Our newest column, The Female Gaze, is a place to elevate female empowerment and listen to those changing the world. In our fourth edition, we speak to Arshiya Jhunjhnuwala about her role at the helm of Naumi Humanity.
Launched three years ago, Naumi Humanity is the philanthropic arm of Naumi Hotels. Born in Mumbai, India, Arshiya knew from a young age that she wanted to work in the social impact field. By studying Political Science and Anthropology at Brown University, Arshiya was able to root the practical work she undertakes with a constructive and pragmatic way of working which, in her words, allows her “to learn from the past, and strive to do better in the future.”
Arshiya’s passion for working in areas of food insecurity and education began when she worked at her grandfather’s low income school. This experience also inspired her to set up her own non-profit in Mumbai – Arshiya Foundation – working with homeless communities to help break the cycle of poverty.
Tell us about Naumi Hotels:
Naumi Hotels is a design and sustainability-led disruptor brand that is pioneering the boutique hotel space across Singapore and Oceania. Our hotels collaborate with local designers and suppliers to support local design and the artistic community while creating an experience that is eclectic, bold, and colourful. Naumi is a one of a kind hotel experience with a big heart.
Whether it is in our guest services, the spaces we create or the philanthropic work we do with Naumi Humanity, we believe in creating positive experiences for our guests, employees and the communities we serve.
Naumi Humanity was set up by the hotel group three years ago, why?
To encompass all of our philanthropic initiatives under one umbrella. It was essential to create an overarching arm that supports the work we do in all the different areas: the communities we operate in as well as the wider ecosystem. We concentrate on issues related to food insecurity, women’s education and employment, and sustainability. For example, we work with women in developing countries, upskilling them to create products for the hotels, while in Singapore we provide grants to young women to help further their education. While our goals remain largely the same – to reduce food poverty and create brighter futures for women and children in vulnerable communities – our initiatives change according to each country and specific needs.
What is the connection between Naumi Hotels and Naumi Humanity?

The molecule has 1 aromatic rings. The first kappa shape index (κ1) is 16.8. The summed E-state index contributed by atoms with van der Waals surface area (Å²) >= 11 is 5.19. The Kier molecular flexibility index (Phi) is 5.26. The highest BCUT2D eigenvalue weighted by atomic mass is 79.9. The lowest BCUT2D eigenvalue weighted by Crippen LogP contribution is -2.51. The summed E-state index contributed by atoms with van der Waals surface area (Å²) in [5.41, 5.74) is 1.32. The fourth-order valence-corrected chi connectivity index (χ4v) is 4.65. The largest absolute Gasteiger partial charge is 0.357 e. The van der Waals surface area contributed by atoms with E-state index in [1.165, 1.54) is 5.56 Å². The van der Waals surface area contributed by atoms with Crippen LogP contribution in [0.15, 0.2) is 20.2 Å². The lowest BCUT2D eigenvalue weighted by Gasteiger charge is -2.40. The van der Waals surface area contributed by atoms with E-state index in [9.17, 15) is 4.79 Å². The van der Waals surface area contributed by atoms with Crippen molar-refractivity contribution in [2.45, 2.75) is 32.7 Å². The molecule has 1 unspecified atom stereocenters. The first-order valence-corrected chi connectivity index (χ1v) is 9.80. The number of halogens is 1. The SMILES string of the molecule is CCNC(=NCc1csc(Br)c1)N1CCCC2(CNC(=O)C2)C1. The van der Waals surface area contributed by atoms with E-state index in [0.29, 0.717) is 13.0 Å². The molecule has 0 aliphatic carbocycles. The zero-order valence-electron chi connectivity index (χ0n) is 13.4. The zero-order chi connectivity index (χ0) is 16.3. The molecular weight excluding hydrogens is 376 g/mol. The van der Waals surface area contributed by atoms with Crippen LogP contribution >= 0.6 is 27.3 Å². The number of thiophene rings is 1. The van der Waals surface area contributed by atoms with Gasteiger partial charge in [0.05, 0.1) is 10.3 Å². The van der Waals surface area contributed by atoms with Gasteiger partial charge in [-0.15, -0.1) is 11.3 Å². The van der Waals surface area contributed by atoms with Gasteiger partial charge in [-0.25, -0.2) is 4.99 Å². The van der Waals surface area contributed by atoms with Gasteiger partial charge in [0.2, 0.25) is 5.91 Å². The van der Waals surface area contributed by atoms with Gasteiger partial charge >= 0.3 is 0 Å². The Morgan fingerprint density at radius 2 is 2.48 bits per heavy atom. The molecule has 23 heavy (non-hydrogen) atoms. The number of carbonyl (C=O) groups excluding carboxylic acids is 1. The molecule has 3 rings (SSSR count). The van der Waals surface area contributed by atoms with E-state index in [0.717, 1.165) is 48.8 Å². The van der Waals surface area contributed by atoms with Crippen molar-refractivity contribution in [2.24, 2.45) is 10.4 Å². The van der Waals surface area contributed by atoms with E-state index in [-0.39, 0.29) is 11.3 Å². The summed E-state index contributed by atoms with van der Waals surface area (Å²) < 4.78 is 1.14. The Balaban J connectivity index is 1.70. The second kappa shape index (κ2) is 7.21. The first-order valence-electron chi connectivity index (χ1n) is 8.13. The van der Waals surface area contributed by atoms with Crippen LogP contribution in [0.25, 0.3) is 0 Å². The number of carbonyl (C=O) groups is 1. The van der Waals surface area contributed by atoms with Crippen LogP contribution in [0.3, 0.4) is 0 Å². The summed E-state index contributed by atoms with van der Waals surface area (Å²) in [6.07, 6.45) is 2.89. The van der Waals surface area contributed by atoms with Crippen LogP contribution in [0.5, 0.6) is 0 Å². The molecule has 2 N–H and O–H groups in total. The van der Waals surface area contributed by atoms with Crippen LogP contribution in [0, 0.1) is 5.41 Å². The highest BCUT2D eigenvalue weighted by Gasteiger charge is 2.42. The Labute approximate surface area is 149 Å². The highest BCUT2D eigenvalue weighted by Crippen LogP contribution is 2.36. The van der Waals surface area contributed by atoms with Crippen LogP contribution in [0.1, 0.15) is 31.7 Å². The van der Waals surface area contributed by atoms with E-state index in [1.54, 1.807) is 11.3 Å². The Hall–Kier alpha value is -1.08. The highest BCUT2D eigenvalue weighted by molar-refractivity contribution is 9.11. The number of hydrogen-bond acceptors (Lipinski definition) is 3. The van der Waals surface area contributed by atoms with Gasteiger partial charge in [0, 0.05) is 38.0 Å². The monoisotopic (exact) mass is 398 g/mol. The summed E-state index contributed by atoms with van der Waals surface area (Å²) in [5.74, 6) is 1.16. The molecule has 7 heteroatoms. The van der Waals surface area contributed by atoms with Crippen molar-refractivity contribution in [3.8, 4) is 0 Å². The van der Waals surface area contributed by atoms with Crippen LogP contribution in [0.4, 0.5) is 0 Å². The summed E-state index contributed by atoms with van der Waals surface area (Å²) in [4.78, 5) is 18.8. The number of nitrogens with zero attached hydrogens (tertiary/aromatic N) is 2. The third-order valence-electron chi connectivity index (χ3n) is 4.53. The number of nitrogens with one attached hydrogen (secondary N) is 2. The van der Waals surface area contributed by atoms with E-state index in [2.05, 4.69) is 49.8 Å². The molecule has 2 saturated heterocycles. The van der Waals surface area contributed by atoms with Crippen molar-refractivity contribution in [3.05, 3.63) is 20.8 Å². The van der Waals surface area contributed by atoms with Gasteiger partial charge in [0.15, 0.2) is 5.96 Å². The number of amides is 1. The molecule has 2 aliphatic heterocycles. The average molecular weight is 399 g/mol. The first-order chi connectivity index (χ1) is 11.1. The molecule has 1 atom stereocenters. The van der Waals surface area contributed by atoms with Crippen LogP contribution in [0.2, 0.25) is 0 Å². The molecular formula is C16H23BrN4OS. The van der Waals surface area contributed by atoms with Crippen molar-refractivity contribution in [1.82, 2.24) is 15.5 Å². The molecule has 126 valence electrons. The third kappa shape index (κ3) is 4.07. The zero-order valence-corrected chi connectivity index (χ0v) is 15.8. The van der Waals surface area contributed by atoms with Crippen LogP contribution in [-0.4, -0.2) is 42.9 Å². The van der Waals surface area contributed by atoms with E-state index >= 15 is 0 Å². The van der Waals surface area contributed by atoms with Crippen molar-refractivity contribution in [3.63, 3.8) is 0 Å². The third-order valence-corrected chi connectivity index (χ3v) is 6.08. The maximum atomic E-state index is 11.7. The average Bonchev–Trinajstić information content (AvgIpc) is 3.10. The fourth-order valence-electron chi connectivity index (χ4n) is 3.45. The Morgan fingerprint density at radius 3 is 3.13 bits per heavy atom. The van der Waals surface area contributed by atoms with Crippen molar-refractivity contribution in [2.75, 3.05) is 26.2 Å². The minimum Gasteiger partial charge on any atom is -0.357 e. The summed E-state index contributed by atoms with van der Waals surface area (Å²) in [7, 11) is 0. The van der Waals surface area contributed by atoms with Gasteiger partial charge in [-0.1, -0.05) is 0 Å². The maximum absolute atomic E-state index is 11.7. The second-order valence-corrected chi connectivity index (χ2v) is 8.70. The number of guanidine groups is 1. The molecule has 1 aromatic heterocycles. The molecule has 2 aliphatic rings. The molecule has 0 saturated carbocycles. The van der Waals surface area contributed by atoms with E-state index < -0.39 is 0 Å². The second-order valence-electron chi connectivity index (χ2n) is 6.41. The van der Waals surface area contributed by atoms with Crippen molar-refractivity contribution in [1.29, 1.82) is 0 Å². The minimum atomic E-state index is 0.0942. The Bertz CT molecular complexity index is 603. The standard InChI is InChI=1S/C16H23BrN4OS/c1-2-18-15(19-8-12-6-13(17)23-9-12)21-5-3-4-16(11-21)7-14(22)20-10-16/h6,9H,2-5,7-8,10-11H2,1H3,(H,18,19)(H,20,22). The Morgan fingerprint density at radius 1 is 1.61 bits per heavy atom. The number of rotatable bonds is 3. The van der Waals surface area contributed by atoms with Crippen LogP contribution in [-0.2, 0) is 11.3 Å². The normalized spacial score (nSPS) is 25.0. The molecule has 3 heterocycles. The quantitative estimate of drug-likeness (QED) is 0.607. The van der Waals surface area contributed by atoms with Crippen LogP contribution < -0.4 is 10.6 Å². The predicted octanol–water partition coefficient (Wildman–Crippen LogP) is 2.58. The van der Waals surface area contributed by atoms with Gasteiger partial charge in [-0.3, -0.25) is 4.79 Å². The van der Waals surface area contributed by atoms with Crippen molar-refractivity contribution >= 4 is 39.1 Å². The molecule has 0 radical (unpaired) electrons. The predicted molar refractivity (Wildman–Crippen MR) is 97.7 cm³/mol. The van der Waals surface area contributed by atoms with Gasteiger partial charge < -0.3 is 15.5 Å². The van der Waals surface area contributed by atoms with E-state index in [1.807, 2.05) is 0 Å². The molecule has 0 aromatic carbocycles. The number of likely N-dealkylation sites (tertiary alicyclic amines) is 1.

Creating meaningful experiences is the thread that runs through all of Naumi’s properties. With Naumi Humanity, we take this one step further by creating robes, amenity pouches and tote bags from sustainable or waste materials and are made by women from low income communities. One hundred per cent of the profits of these products go back to our partner charities working in food insecurity. We believe that luxury and social, sustainable experiences can go hand in hand. The beautiful products we create for Naumi Hotel guests are environmentally sustainable, support vulnerable communities and provide our guests with products that are one of a kind.
What is your role with Naumi Humanity?
I’m the regional director of Naumi Hotels Environmental, Social and Governance, creating and managing Naumi Humanity’s initiatives; my role is to find and create programs – alongside collaborative partners – that align with Naumi’s goals while serving communities in need. I also work closely with women’s organisations to create and design products for our hotels, as well as with on-ground hotel staff to reduce our landfill waste.
And what led to where you are today?
I have known that I wanted to work in the social sector from a very young age. In college, I took classes that would help me understand the roles we can play in creating a more equitable future. I then worked at a school which educated first-generation learners in India. This made me understand the challenges families face in breaking away from the poverty trap, and how linked women’s roles are around household income, food insecurity and education – no matter where the communities are based. When we empower women with upskilling and employment opportunities to increase their household income, we help them break the cycle of poverty and provide them and their families with an increased quality of life and secure futures.